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How Blackjack Works


Casinos vs. Counters

Casinos have taken a number of steps to negate the advantage gained by counting cards since the first counting systems were introduced in the early 1960s. In many ways, these "countermeasures" have worked, and the card counter of today doesn't have as much of an advantage.

The first attempt to stop counters was a clumsy move in which casinos sharply limited the players' ability to double and split. The result was a drastic decline in players at the blackjack tables, so the rule change was revoked. The casinos' next attempt was the real counter-killer.

Until card counters arrived, blackjack was played at casinos in much the same way you might play it at home -- with a single deck of cards. To make it harder to keep track of the cards in the deck, casinos soon switched to a multideck game, with two decks shuffled together. Today, most casinos use six, eight, or even more decks shuffled together. This is why few dealers deal by hand. It's too hard to handle that huge stack of cards. Instead, they use a plastic box called a shoe.

With so many cards in the deck, each card represents a smaller percentage of the deck, so counting provides a smaller advantage. Methods have been devised to account for multideck play (see sidebar), but the fact remains that it makes things a lot harder for card counters.

The casinos didn't stop there. They also burn (discard) more than one card, or burn cards after every play. Usually, the burn cards go into the discard tray, and the player never sees them. This is obviously a major hindrance for the card counter.

Blackjack dealers also tend to shuffle the deck more often. This resets the count and prevents the counters from getting a favorable deck with a high count. If a player suddenly makes a large bet after betting the minimum for many hands, the dealer may suspect a counter and shuffle immediately.

If someone continues to win at the blackjack table despite all these obstacles, the casino will simply apply "heat." The pit boss or several security guards may arrive at the table and take a sudden interest in the winning player, watching him carefully and closely. As a last resort, they may simply escort the counter out of the casino and ask him not to return. Well-known counters will have their picture posted, so casino security will know them by sight. As Michael Benson put it in Blackjack Strategy, "You can tell that you are getting to be a good blackjack player not just when you go home with more money than you started with, but when casinos begin to keep an eye on you."

The system players aren't left defenseless, however. While casino pit bosses are able to easily spot individual counters by their sometimes slow play and obvious betting patterns, blackjack teams have walked away from the casinos with millions of dollars before the casinos caught on. One legendary team from the Massachusetts Institute of Technology practiced in mock casinos and refined its techniques over the years, winning big before they were discovered. (You can read about the strategy in Bringing Down the House: The Inside Story of Six M.I.T. Who Took Vegas For Millions, by Ben Mezrich.) Here is an example of a typical blackjack team making a run at a casino:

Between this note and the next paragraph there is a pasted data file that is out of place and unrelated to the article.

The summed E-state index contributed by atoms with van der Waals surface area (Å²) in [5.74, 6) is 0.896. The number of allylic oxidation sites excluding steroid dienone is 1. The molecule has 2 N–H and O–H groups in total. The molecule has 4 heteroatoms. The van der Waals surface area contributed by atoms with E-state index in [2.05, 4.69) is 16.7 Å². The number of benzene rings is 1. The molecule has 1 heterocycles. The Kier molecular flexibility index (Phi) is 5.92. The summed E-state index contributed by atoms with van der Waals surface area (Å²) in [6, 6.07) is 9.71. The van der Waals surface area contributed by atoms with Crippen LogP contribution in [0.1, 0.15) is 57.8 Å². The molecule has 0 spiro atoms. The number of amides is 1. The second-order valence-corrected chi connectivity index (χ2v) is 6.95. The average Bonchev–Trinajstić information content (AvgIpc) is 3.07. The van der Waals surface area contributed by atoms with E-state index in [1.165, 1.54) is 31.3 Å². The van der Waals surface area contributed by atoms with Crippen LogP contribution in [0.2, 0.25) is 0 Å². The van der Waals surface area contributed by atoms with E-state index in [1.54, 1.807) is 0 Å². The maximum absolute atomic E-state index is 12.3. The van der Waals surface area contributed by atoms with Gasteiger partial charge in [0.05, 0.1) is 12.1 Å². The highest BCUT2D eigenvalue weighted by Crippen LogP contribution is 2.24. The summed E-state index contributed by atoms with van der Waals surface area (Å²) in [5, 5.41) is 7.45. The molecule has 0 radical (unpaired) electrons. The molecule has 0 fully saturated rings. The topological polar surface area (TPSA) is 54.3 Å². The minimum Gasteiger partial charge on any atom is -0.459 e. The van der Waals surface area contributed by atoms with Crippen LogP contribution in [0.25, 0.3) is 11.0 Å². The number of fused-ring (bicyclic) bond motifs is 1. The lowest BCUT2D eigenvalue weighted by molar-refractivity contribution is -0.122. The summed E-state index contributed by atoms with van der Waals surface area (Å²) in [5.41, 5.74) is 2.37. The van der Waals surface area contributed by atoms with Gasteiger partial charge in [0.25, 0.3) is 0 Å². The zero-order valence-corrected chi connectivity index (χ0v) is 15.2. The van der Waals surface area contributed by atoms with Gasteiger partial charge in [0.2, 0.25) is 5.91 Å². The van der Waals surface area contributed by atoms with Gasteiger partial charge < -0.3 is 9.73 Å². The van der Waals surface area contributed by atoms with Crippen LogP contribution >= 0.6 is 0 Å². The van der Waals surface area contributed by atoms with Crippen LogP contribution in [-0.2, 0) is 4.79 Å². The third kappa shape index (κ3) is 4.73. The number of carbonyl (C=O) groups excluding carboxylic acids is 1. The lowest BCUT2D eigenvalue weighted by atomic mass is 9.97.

One player, the spotter, sits at the table playing the table minimum. His bet never varies. At the same time, he's counting cards carefully, but not obviously. Because his bet never changes, the pit bosses never suspect him of counting. If the casino is very busy, a back-spotter might be used. Typically, this is a female team member, made to look like a player's girlfriend, standing behind him and rubbing his shoulders as he plays. The whole time, she's keeping up the true count.

Meanwhile, another team member is hanging around nearby, but he's not playing blackjack. Taking advantage of common stereotypes that pit bosses encounter, this player might be a young man who looks like he could be the son of a rich, foreign businessman -- a big spender (known among casino owners as a "whale"). When the true count shows an advantageous deck, the spotter gives a subtle signal to the big spender. A hand in a pocket or arms folded across the spotter's chest are enough to bring the big spender over to the blackjack table. Acting like a drunk, reckless rich kid, the big spender lays down a huge bet as soon as he reaches the table and keeps betting big until the spotter signals that either the count is getting low or the pit boss is getting suspicious. Then the big spender stumbles away with his winnings, and no one on the team ever changed their betting pattern or did anything else the casinos usually look for in catching counters.

Now, counting is hard, but cheating at blackjack is even harder. In fact, it's usually the players getting cheated, not the casinos.